New for this year and awarded by lifetime patron of Graduate Fashion Week, Vivienne Westwood, the brand new Vivienne Westwood Sustainable and Ethical Award. Supported by the not for profit organisation Sustainable Angle and the Ethical Fashion Forum, the award will be presented to a designer that has shown the ability to create a garment that has a lower environmental impact that also displays ethically sustainable practices. Judged and presented on the 4th of June, this provides the winner with the opportunity to create an outfit with fabrics constructed by fibres from the Lenzing Group, for an event at the Houses of Parliament. By introducing this, GFW is pushing for a more sustainable and ethically viable future of the fashion industry. 
Francesco Lo Iacano
Illustrator exploring what's on at this years Graduate Fashion Week
Illustration of designer Maddie Williams work

Illustrator Francesco Lo Iacano has been exclusively invited by Graduate Fashion Week to cover the happening's at this years event. An Italian artist currently based in London, he currently specialises in textile design. Already featured in multiple magazines, fashion websites and working with several designers, be sure to follow Francesco as he illustrates his way through GFW through here and here. 
Banshee Magazine
Talking with Gallery Six member Rosie Anne Footitt, Editor-in-Chief and Founder 
Artwork by Linder Sterling

One of our Gallery Six members, Rosie, is already preparing the second issue of her female-centric magazine, Banshee. Exploring the importance of the female gaze within the magazine and as a whole within the creative industries, creating a platform for women to expose their work and working with influential women such as Linder Sterling and Juno Calypso, Banshee's mission is to act as a alternative to women's media changing women's perspective of their value, while focusing on a woman's internal self- the political, opinionated and creative.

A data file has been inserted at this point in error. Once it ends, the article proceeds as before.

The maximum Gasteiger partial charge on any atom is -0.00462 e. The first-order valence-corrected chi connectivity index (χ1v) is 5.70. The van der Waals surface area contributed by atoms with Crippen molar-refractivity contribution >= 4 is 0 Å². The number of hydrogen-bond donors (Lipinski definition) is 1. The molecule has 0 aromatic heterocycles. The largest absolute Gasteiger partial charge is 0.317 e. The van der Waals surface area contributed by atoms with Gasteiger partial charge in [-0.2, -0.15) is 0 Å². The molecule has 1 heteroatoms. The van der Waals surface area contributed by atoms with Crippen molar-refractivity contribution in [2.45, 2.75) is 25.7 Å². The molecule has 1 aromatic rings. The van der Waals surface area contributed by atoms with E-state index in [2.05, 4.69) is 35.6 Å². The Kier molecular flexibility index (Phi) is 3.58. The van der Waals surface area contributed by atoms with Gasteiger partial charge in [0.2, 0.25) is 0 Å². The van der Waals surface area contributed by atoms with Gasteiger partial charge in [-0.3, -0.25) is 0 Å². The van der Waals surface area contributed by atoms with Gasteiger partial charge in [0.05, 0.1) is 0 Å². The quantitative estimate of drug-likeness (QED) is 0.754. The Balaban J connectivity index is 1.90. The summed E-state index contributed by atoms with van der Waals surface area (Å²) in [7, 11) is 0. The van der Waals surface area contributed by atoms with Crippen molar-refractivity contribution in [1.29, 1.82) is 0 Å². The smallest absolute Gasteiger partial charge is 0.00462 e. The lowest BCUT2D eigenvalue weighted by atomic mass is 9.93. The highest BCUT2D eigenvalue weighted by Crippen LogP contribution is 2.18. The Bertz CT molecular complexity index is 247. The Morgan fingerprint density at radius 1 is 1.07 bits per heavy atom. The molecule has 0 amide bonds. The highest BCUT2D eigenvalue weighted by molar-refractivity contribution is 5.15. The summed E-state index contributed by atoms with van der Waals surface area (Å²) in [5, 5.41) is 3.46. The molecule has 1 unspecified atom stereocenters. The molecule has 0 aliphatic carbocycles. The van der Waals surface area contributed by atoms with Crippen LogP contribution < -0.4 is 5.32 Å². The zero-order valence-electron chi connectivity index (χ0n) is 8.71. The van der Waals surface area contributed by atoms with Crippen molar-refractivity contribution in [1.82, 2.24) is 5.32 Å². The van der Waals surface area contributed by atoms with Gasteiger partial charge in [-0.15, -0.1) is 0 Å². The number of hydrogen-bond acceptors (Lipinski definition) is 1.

How important is it to you to create a platform solely for women and the female gaze in the creative arts? 

Our focus in publishing emphasises the cathartic elements of creativity and the power that hearing other women’s stories in a authentic, honest light can bring. I grew up in a small town where people all lived one way and the news stands contained one mainstream women's media - the women in Vogue were the fantasia unrealistic inspirations. For me, creating a predominantly art and culture based women's magazine places priority on encouraging our reader to view their self-worth around what they do, how they think and what they create and to rebel against the norms. It’s this that makes them who they are, not fitting into ideals or feeling they can't be their true self!

What inspired you to start Banshee?

The main reason I founded Banshee came from my own personal journey and epiphany. I wish I had someone to take me away from obsessing over makeup and diet when I was coming into my own as a woman and instead point me towards the art and books and to stop me to say that my whole life as an outsider would advantage me to think outside the box. Even though style can be used as an identity shaper and can often be positive, I think we have to start from the bottom with a media outlet that has a strong influence on women and their mental health. We need to put this first, rather than using women's media as a negative model of business that puts pressure on females to 'aspire' to a false illusion of self-worth.

You’ve worked with renowned women influencers such as Linder Sterling and Reba Maybury. What was the experience like and is there anyone you’d like to work with in the future? 

It was compelling to be in Reba's presence. She has a presence to her that reflects her strong-mind. To hear her perspective on topics that at that stage I was figuring out my self was timely in developing my thoughts and love for women like her. This only proved how empowering it is to put an artifact out into the world for girls who may be prematurely unaware of the benefits a progressive feminist outlook has, towards their own feeling of self-worth, maybe because of their geographical area or situation. The female readers already aware and engaged in the work of the featured women are kept updated in their steps to revolution.  This is particular with Linder - the words she offers Banshee readers on coming into her own as a woman and how this is reflected into her work is from a very honest place. Linder came into her own in a very traditional generation and so her work has been a basis of reflecting the absurdity of women as objects in magazine images and advertising. Her power as a feminist icon is to enlighten our conscious - one so easily forgotten from the normalisation of advertising. Linder came to be like a Banshee mother! Her constant support and understanding of the importance for a women's publication, like Banshee, to exist, is the most gratifying thing. It makes us feel we’re doing something that will shape the means of the art world and a woman's place in the wider world in future generations. By putting these powerful women's words at the forefront of Banshee we can inspire a new young generation of women to think differently.

Get involved with Banshee and support their Kickstarter here.